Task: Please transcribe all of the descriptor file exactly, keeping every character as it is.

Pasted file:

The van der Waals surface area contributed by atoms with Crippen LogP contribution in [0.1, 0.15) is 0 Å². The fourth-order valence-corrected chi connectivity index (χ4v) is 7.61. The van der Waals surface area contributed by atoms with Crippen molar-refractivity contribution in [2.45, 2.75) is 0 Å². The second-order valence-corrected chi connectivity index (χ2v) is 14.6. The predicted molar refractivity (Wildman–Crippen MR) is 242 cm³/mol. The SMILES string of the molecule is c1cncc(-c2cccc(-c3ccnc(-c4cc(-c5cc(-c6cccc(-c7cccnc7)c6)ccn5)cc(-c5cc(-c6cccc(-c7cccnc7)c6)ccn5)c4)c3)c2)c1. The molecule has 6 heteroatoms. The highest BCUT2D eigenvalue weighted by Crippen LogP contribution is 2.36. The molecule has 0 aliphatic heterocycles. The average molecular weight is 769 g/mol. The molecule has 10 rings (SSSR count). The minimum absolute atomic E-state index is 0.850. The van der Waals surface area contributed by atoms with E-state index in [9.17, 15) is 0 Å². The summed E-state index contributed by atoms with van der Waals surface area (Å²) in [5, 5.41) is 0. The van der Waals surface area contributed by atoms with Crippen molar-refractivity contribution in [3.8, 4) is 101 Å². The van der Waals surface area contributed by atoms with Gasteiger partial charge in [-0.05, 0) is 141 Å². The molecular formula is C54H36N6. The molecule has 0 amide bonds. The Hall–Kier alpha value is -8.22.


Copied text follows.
The van der Waals surface area contributed by atoms with Crippen LogP contribution in [0.1, 0.15) is 0 Å². The fourth-order valence-corrected chi connectivity index (χ4v) is 7.61. The van der Waals surface area contributed by atoms with Crippen molar-refractivity contribution in [2.45, 2.75) is 0 Å². The second-order valence-corrected chi connectivity index (χ2v) is 14.6. The predicted molar refractivity (Wildman–Crippen MR) is 242 cm³/mol. The SMILES string of the molecule is c1cncc(-c2cccc(-c3ccnc(-c4cc(-c5cc(-c6cccc(-c7cccnc7)c6)ccn5)cc(-c5cc(-c6cccc(-c7cccnc7)c6)ccn5)c4)c3)c2)c1. The molecule has 6 heteroatoms. The highest BCUT2D eigenvalue weighted by Crippen LogP contribution is 2.36. The molecule has 0 aliphatic heterocycles. The average molecular weight is 769 g/mol. The molecule has 10 rings (SSSR count). The minimum absolute atomic E-state index is 0.850. The van der Waals surface area contributed by atoms with E-state index in [9.17, 15) is 0 Å². The summed E-state index contributed by atoms with van der Waals surface area (Å²) in [5, 5.41) is 0. The van der Waals surface area contributed by atoms with Crippen molar-refractivity contribution in [3.8, 4) is 101 Å². The van der Waals surface area contributed by atoms with Gasteiger partial charge in [-0.05, 0) is 141 Å². The molecular formula is C54H36N6. The molecule has 0 amide bonds. The Hall–Kier alpha value is -8.22.